In order for our children to learn to read they first have to use their ears!

This may sound crazy but go with me and by the end you’ll understand what I mean.

  • Early reading skills start with listening.
  • Children need to hear sounds and how they go together to enable them to sound out letters and blend (put them together) to read the word.
  • Before your child picks up a book you can and should practise loads of listening activities to improve their skills.
  • Go outside and listen to the sounds; see what they can hear.
  • Take a listening walk – walk anywhere and see what sounds you can identify on your way. You could even record them to make it more fun!
  • Listen to sounds in the house. Your child will be surprised by how many different things they can hear.
  • When you are reading to your child you can sound out some of the words in the story so they can hear the separate sounds which make up the word. (b-u-g/l-oo-k)
  • You can ask them things like ‘go and get your c-oa-t’ or ‘can you put the c-u-p on the table.’ By separating the sounds in this way you are helping your child to hear that a word is made up of sounds. If they can start to hear and distinguish the separate sounds it will make it easier for them to blend them together when it comes to reading.
  • Once they get used to it you can make it into a game and get them to ask you things by separating out the sounds. it could be as simple as they say the sounds m-u-m and you have to guess what word they are sounding out. This will get them used to spelling because they have to take the word and break it up into its separate sounds.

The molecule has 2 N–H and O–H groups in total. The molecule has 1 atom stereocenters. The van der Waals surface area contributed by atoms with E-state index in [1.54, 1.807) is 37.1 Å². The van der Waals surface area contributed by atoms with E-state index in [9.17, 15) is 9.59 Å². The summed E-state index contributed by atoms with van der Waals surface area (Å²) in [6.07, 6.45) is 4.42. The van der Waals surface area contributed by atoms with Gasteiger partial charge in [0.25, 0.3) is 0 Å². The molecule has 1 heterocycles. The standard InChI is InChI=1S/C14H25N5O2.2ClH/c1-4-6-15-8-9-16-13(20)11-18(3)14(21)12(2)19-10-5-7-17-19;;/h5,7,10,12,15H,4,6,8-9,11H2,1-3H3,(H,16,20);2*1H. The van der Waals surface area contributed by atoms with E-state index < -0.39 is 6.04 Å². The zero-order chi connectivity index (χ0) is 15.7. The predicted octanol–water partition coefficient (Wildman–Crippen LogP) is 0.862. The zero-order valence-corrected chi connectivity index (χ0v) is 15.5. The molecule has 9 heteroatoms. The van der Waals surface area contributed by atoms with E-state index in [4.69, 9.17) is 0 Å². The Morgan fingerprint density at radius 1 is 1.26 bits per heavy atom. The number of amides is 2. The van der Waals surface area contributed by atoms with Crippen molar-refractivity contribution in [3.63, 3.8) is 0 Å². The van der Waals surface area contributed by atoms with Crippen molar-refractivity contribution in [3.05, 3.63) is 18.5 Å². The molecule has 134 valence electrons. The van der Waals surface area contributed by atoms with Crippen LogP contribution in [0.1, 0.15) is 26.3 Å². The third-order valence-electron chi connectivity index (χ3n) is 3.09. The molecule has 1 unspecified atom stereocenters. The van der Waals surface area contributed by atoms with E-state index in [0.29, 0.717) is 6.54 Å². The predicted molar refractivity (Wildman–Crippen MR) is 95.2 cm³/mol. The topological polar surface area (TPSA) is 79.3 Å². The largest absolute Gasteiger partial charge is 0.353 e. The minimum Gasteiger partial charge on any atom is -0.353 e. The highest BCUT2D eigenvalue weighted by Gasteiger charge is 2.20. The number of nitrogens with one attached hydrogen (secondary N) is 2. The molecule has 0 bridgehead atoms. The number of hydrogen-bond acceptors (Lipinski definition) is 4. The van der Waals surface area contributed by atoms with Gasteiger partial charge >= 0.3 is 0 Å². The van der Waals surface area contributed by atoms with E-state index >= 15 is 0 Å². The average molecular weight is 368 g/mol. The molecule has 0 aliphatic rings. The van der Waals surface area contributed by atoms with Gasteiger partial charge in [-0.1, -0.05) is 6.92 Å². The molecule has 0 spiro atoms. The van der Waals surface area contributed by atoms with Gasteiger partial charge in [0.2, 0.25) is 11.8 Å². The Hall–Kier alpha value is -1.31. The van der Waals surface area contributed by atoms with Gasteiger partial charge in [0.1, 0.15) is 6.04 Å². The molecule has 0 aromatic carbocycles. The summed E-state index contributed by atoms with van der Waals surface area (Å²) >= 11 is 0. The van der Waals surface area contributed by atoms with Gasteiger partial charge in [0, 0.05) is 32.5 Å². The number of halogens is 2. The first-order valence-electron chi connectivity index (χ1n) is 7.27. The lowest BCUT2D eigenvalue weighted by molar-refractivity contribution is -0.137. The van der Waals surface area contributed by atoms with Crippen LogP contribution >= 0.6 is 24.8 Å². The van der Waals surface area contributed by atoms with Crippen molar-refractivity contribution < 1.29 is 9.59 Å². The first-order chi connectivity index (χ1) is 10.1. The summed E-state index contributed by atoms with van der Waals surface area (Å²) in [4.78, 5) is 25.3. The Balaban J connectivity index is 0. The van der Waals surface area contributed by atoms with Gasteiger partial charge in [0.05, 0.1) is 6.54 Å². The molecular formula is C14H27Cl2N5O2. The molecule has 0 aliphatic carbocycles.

• By encouraging them to hear the sounds you say and blend them together, you are helping them to read.
  • For example if you say the sounds ‘c-a-t’ to your child and they can tell you the word you’re sounding out is ‘cat’ then once they see the letters C-A-T in a book and sound them out they will be able to blend the sounds straight away and therefore read the word ‘cat.’
  • By giving them a word and getting them to tell you the separate sounds they can hear you are helping them to spell. 
  • If they can ask you to go and get the ‘c-u-p’, they have shown they know which sounds make up the word ‘cup’ and once they learn which letter represents the C-U-P they will be able to spell and write the word ‘cup’.
  • So orally blending (putting together the sounds) and segmenting (separating out the sounds) really is the first and most important step in reading and spelling.
  • So even if you feel really silly, remember you are teaching your child so much and by the time they pick up a book they will be able to read lots of words!

Give it a try and let me know how you get on!

 

Photo by Iana Dmytrenko on Unsplash.